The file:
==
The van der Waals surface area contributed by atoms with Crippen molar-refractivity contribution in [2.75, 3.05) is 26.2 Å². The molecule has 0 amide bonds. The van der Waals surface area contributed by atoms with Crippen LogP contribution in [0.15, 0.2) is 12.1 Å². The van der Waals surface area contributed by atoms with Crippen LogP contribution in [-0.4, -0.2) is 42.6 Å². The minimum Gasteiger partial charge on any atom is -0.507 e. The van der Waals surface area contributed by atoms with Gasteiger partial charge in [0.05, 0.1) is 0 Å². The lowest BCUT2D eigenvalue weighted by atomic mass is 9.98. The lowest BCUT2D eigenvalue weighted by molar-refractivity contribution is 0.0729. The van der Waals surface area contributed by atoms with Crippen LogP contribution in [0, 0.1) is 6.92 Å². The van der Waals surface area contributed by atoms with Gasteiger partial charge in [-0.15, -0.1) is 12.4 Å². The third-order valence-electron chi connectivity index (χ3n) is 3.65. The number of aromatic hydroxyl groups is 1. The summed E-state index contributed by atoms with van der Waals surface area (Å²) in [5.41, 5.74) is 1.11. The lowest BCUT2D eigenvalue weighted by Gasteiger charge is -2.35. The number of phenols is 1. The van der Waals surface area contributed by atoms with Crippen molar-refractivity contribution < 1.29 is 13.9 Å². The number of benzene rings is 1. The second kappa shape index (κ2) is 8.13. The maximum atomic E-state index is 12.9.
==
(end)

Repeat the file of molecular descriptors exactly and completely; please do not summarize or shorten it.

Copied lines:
The van der Waals surface area contributed by atoms with Crippen molar-refractivity contribution in [2.75, 3.05) is 26.2 Å². The molecule has 0 amide bonds. The van der Waals surface area contributed by atoms with Crippen LogP contribution in [0.15, 0.2) is 12.1 Å². The van der Waals surface area contributed by atoms with Crippen LogP contribution in [-0.4, -0.2) is 42.6 Å². The minimum Gasteiger partial charge on any atom is -0.507 e. The van der Waals surface area contributed by atoms with Gasteiger partial charge in [0.05, 0.1) is 0 Å². The lowest BCUT2D eigenvalue weighted by atomic mass is 9.98. The lowest BCUT2D eigenvalue weighted by molar-refractivity contribution is 0.0729. The van der Waals surface area contributed by atoms with Crippen LogP contribution in [0, 0.1) is 6.92 Å². The van der Waals surface area contributed by atoms with Gasteiger partial charge in [-0.15, -0.1) is 12.4 Å². The third-order valence-electron chi connectivity index (χ3n) is 3.65. The number of aromatic hydroxyl groups is 1. The summed E-state index contributed by atoms with van der Waals surface area (Å²) in [5.41, 5.74) is 1.11. The lowest BCUT2D eigenvalue weighted by Gasteiger charge is -2.35. The number of phenols is 1. The van der Waals surface area contributed by atoms with Crippen molar-refractivity contribution < 1.29 is 13.9 Å². The number of benzene rings is 1. The second kappa shape index (κ2) is 8.13. The maximum atomic E-state index is 12.9.